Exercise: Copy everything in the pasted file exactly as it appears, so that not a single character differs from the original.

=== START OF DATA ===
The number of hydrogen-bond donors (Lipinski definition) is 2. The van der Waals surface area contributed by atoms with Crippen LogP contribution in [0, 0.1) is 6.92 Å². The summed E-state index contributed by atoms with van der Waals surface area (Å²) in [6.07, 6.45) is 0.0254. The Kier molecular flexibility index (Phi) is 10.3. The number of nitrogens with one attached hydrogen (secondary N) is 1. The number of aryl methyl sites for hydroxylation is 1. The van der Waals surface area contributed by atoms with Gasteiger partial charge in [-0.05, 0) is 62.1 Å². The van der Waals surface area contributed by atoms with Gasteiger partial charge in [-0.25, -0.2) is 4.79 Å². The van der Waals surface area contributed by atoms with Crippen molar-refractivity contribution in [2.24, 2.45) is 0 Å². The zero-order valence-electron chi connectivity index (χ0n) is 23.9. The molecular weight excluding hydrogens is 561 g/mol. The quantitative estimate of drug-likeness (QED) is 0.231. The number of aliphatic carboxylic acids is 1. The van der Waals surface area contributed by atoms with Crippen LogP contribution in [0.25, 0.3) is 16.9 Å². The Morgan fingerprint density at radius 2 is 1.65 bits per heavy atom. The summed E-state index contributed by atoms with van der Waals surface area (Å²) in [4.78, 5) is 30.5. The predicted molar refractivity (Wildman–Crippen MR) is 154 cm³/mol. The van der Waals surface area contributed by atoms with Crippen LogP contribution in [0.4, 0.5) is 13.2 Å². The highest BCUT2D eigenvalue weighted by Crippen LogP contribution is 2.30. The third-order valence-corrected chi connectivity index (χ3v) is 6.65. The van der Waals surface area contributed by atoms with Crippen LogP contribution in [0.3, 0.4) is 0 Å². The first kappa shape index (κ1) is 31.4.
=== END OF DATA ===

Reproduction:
The number of hydrogen-bond donors (Lipinski definition) is 2. The van der Waals surface area contributed by atoms with Crippen LogP contribution in [0, 0.1) is 6.92 Å². The summed E-state index contributed by atoms with van der Waals surface area (Å²) in [6.07, 6.45) is 0.0254. The Kier molecular flexibility index (Phi) is 10.3. The number of nitrogens with one attached hydrogen (secondary N) is 1. The number of aryl methyl sites for hydroxylation is 1. The van der Waals surface area contributed by atoms with Gasteiger partial charge in [-0.05, 0) is 62.1 Å². The van der Waals surface area contributed by atoms with Gasteiger partial charge in [-0.25, -0.2) is 4.79 Å². The van der Waals surface area contributed by atoms with Crippen molar-refractivity contribution in [2.24, 2.45) is 0 Å². The zero-order valence-electron chi connectivity index (χ0n) is 23.9. The molecular weight excluding hydrogens is 561 g/mol. The quantitative estimate of drug-likeness (QED) is 0.231. The number of aliphatic carboxylic acids is 1. The van der Waals surface area contributed by atoms with Crippen LogP contribution in [0.25, 0.3) is 16.9 Å². The Morgan fingerprint density at radius 2 is 1.65 bits per heavy atom. The summed E-state index contributed by atoms with van der Waals surface area (Å²) in [4.78, 5) is 30.5. The predicted molar refractivity (Wildman–Crippen MR) is 154 cm³/mol. The van der Waals surface area contributed by atoms with Crippen LogP contribution in [0.4, 0.5) is 13.2 Å². The highest BCUT2D eigenvalue weighted by Crippen LogP contribution is 2.30. The third-order valence-corrected chi connectivity index (χ3v) is 6.65. The van der Waals surface area contributed by atoms with Crippen LogP contribution in [0.3, 0.4) is 0 Å². The first kappa shape index (κ1) is 31.4.